In this study, the stable isotopic compositions (δ18O, δ2H and d-excess) in daily precipitation from October 2017 to May 2020 in the lower reach of the Yangtze River (LYR) were examined to understand the relationship between stable isotopic compositions in precipitation and synoptic atmospheric circulation patterns (SACPs). Atmospheric circulations over the LYR were classified into seven patterns according to the Kirchhofer method with three, one and three SACPs in the East Asian winter monsoon period (EAWM), the monsoon transition period and the East Asian summer monsoon period (EASM), respectively. Precipitation events between most SACPs are distinguishable for either δ18O or d-excess, except for two SACPs in the EAWM, and two SACPs in the EASM. Local meteorological variables are primary factors determining the variation of isotopic compositions in precipitation for three SACPs in the EAWM. Though the precipitation-producing air masses come from different seas under two different SACPs in the EASM, i.e., the South China Sea for one and the western Pacific for the other, neither δ18O nor d-excess is distinguishable. Nevertheless, the relationships between isotopic composition and meteorological variables appear to be distinguishable between these two SACPs. The SACP dominant in the monsoon transition tends to have higher δ18O (mean value) and δ2H (mean value) in precipitation than all other SACPs. The d-excess in precipitation of this SACP is more likely altered by subcloud evaporation, and the retrieval of moisture source d-excess information should be treated with cautions. Similarly, d-excess in Meiyu rain, classified in one of the SACPs in the EASM period, is very likely altered by moisture recycling along the atmospheric moisture transport pathway, evident from the significant negative relationship between d-excess in precipitation and mean specific humidity along the backward trajectories. Thus d-exess of Meiyu rain is very likely positively deviated from its oceanic moisture source. Overall, the findings can provide valuable insights for understanding the relationship between stable isotopes in precipitation and SACPs in the East Asian monsoon region.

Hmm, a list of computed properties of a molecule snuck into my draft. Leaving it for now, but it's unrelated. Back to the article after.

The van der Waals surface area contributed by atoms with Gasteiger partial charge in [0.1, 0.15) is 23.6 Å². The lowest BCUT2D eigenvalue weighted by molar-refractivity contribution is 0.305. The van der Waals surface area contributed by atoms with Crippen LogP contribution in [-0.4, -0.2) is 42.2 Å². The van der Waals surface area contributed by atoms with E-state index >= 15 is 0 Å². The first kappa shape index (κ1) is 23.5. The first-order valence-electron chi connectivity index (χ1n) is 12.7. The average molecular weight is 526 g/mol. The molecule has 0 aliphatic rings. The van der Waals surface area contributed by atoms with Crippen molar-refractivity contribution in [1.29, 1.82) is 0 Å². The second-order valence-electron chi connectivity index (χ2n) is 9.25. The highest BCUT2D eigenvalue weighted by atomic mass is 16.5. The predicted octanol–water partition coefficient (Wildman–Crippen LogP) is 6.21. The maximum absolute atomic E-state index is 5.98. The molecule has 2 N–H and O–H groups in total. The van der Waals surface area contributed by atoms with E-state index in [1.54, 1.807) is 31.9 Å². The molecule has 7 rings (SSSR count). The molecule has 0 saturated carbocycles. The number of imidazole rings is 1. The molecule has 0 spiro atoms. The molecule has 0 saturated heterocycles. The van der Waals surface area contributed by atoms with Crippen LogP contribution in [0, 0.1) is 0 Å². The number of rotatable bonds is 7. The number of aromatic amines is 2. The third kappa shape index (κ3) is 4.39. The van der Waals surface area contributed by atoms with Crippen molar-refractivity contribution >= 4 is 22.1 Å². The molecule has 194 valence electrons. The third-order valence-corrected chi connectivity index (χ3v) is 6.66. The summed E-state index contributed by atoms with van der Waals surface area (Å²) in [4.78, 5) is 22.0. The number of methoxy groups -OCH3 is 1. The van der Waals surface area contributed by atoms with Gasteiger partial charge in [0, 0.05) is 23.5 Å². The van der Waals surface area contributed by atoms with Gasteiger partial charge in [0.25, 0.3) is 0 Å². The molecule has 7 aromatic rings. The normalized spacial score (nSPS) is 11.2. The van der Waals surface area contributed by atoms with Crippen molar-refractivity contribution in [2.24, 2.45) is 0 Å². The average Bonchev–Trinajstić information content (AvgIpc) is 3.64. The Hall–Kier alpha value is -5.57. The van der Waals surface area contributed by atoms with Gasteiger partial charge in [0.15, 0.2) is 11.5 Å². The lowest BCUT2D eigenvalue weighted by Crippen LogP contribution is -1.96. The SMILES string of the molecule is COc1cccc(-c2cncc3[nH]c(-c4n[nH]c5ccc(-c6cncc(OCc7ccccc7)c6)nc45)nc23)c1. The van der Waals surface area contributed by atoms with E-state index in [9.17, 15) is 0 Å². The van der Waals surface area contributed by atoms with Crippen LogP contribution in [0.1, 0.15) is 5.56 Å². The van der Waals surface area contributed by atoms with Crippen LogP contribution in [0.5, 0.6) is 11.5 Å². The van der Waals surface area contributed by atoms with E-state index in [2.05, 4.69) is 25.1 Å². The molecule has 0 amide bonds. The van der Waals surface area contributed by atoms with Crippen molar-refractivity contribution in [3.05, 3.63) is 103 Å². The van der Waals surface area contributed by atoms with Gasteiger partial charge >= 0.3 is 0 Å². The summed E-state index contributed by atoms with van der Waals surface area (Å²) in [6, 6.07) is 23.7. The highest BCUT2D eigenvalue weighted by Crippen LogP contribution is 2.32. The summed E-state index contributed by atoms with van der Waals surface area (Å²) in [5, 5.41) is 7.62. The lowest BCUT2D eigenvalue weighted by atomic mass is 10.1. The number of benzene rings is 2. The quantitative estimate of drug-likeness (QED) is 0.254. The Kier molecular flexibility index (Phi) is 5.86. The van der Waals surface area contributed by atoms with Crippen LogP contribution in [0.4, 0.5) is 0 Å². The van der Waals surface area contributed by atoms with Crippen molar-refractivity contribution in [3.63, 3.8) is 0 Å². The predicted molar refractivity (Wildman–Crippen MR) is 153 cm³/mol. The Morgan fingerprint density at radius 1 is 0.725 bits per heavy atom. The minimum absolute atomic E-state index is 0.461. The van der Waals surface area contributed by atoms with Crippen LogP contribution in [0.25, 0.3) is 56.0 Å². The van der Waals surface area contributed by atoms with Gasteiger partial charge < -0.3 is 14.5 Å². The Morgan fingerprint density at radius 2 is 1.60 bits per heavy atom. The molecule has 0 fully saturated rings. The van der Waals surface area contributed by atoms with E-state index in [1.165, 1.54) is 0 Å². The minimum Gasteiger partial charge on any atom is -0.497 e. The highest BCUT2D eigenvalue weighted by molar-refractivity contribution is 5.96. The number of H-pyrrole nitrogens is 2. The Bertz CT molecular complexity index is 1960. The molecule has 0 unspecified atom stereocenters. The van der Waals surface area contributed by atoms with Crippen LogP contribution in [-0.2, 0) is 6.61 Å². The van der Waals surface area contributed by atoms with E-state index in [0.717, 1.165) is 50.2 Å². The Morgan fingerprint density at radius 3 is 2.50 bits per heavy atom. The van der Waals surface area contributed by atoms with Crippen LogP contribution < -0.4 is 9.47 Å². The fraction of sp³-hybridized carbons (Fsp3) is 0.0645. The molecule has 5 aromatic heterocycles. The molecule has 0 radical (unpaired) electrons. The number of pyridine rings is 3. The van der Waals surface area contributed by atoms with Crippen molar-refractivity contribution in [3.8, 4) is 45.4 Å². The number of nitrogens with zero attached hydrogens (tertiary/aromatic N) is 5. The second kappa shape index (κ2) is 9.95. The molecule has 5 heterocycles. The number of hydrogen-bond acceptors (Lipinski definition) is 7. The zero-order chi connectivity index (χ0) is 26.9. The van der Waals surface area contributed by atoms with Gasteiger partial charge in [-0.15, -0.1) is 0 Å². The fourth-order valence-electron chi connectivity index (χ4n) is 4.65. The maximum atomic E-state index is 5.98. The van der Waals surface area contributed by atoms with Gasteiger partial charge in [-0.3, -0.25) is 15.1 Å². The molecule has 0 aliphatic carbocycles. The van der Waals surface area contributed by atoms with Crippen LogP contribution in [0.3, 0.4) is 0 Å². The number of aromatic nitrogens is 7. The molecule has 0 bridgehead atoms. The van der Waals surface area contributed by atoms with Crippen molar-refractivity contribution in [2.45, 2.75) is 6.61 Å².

- Atmospheric circulation patterns
- Deuterium excess
- Lower reach of the Yangtze River
- Stable isotopes in precipitation
- Subcloud process